you get fined exactly the same for NO numberplate (one that has fallen off):naughty: as you do for a small numberplate

not that im saying for one minute to ride your bike in the U.K. without a numberplate
as doing that would not be legal:smoking:

but sometimes numberplates do fall off:laughing:



.
 

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pictures gentlemen, pictures.......
 

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Discussion Starter #8
It seems like I've opened a can of worms. It's interesting to hear everyone's views though; I think in my case PC 49 will pull me for the Ti exhaust volume rather than the reg plate.:wtf: the Pilot Race rear tyre doesn't exactly have a deal of tread on it either,:laughing: ah well what with speed cameras in vans, helicopters etc. perhaps I should just go out and buy a microlite aircraft instead of the bike.............:banghead:
 

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Not in the UK, but have to ask .....

Here in the states (Canada, Mexico, too I think) the gov't simply makes the plate and hands it to you when you register the bike. End of story. Congrats, sir - you are now CX 599 or whatever ... Some states (California) keep the plate with the bike, others (Arkansas) keep the plate with the registered owner, to put on his next machine.

Are you telling me you have to get a number, and then go out and have the plate made to match it? :wtf: If so, that seems just a tad bit inefficient ..... of course there will discrepancies if there is more than one source ....
 

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Live here ........ no MOT ....... Sorry....
 

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There was a neat article in a recent T.W.O. magazine (two wheels only) which had the journo hanging out with the fuzz and seeing what they do and do not look for when pulling people over. Thought it was pretty interesting.
 

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Discussion Starter #13
Re your query bmwone :

The number stays with the bike (or car) for the whole of it's lifetime in the majority of cases. When a bike (or car) is purchased new, the dealer selling the vehicle registers with a government organisation called the DVLA (Driver, Vehicle Licencing Authority). They issue a registration number (Number and letter combo actually) together with a Registration document which is forwarded to the purchaser of the vehicle (i.e. You). Once the registration number has been issued, the dealer usually makes up the plates themselves and fits them to the vehicle before you can ride (or drive) it away.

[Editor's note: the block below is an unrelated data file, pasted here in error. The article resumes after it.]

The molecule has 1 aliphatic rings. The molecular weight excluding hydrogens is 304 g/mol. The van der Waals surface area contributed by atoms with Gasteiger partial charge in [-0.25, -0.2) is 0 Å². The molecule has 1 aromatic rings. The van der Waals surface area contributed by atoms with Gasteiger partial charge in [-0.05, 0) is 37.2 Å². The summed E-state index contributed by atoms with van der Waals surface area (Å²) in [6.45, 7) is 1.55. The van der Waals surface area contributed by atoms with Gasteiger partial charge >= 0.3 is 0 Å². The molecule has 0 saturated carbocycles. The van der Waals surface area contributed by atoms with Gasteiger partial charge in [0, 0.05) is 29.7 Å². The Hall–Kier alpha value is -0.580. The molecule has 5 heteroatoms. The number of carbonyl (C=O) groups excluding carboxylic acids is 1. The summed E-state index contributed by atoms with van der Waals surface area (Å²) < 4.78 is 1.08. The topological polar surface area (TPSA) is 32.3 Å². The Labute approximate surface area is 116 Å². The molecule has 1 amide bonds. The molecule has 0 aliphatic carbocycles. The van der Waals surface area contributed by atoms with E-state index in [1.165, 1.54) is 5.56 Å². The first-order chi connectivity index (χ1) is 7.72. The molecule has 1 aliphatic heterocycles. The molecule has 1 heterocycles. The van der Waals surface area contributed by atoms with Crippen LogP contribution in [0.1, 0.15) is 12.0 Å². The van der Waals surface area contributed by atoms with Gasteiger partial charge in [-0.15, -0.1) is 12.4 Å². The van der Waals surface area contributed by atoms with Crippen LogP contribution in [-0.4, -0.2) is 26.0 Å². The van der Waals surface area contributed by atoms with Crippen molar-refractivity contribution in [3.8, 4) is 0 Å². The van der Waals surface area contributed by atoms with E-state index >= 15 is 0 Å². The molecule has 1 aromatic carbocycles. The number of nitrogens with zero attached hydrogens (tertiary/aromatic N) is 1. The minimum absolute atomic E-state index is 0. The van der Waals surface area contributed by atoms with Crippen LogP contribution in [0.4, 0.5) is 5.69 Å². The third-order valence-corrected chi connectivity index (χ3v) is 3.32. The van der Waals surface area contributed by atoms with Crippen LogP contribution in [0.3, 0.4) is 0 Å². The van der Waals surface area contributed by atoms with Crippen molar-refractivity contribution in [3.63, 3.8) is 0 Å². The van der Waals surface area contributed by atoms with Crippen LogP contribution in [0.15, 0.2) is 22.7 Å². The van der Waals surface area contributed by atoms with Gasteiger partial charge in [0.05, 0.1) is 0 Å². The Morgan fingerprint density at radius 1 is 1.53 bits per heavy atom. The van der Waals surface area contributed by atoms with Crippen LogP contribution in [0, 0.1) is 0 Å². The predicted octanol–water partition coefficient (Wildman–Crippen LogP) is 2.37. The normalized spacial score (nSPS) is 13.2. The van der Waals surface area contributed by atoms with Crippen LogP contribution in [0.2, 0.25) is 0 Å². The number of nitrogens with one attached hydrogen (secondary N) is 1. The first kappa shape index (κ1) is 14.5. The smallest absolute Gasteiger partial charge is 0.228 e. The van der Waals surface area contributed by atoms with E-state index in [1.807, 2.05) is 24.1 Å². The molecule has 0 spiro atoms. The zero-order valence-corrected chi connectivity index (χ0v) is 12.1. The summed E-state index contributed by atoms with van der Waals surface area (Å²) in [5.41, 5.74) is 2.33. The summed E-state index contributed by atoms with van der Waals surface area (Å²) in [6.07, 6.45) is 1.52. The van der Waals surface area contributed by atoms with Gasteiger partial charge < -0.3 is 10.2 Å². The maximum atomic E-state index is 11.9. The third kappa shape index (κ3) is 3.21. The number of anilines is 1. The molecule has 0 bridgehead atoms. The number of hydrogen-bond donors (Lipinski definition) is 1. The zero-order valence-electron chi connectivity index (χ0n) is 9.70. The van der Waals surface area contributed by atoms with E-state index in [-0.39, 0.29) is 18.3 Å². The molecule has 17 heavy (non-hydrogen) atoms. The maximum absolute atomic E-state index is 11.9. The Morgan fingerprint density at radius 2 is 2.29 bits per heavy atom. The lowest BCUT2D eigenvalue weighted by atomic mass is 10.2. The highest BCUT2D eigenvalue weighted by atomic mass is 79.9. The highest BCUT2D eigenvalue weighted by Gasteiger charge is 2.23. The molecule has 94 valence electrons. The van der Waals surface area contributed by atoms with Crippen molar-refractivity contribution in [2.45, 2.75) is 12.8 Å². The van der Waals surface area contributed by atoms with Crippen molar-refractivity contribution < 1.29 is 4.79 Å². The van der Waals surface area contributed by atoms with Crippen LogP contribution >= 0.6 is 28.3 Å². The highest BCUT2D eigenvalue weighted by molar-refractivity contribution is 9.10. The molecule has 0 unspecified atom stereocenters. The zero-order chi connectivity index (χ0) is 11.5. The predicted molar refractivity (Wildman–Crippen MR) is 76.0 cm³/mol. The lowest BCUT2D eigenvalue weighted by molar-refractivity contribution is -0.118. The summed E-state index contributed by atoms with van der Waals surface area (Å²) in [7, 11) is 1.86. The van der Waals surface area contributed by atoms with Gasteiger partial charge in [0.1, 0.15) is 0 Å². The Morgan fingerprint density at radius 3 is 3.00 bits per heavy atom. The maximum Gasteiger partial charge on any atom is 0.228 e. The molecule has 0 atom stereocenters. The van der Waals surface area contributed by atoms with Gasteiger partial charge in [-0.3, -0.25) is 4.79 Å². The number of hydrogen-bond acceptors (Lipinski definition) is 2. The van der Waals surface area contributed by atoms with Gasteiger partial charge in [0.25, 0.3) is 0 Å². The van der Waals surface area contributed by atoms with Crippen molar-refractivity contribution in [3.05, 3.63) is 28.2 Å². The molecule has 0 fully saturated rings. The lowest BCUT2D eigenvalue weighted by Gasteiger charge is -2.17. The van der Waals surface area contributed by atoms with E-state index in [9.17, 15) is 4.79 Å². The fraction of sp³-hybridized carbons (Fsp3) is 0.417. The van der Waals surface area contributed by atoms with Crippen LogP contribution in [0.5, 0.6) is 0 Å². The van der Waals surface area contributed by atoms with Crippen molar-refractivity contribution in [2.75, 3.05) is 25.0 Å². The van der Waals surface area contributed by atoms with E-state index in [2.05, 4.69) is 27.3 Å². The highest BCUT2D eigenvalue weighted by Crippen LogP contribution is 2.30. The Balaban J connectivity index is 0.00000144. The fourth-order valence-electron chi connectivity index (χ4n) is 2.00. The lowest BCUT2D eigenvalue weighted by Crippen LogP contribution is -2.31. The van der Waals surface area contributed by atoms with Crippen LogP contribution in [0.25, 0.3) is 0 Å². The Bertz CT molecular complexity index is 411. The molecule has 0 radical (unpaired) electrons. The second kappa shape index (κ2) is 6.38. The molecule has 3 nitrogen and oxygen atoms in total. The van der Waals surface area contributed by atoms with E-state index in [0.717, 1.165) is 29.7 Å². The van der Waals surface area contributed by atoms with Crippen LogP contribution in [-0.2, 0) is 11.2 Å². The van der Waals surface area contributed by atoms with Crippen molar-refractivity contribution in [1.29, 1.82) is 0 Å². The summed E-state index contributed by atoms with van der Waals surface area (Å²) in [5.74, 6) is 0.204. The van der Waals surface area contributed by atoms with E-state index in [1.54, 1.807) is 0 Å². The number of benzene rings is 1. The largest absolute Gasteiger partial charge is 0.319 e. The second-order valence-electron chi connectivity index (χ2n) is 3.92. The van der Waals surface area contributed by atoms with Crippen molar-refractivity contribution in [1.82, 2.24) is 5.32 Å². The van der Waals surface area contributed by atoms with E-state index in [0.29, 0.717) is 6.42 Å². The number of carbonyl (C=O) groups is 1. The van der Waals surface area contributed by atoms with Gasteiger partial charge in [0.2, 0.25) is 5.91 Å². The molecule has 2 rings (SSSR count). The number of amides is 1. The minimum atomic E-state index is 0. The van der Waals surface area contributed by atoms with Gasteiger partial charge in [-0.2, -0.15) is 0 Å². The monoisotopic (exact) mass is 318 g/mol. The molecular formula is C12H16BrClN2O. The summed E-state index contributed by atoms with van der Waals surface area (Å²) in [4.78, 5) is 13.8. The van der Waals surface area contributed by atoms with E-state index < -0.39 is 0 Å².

I said the number stays with the vehicle throughout it's life in the majority of cases because as always there are exceptions.

If you are feeling flush with money, you can purchase a registration that has specific meaning for you, e.g. MVA 1000, or your name e.g TOM 125. There is a whole industry here in the UK geared to buying and selling what is referred to as Private registration numbers. You can then transfer (for a fee) your plate from vehicle to vehicle if you wish or sell it with the bike (or car).

I recall there's a guy on here recently with a MV related plate for sale.
 

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One strange anomaly in the regs allows a 6 character reg number to have a tiny (compared to the UK normal bike plate) of
6.5"x6.5". Looks totally illegal on the bike but is 100% legal.Strange but true.Will post a pic of mine so you can see the difference.
 

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I've never noticed anything about the total size of the plate. There are loads of statutory measurements - size of characters, spaces, borders etc - just add them all together for the total size. More here, if you're really bored:
http://www.dvla.gov.uk/media/pdf/leaflets/displayofnumberplates.pdf

One thing, a straight line plate is always illegal on a bike, it has to be a 2 line (older bikes can have 3 lines). A single straight line of text is a straightforward offence for any cop on enforcement campaign (usually held in the middle of what we call summer).
 

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Pay attention, Randy.

We're next.
You live in CT, I live in GA. We barely speak the same language Carl.......:)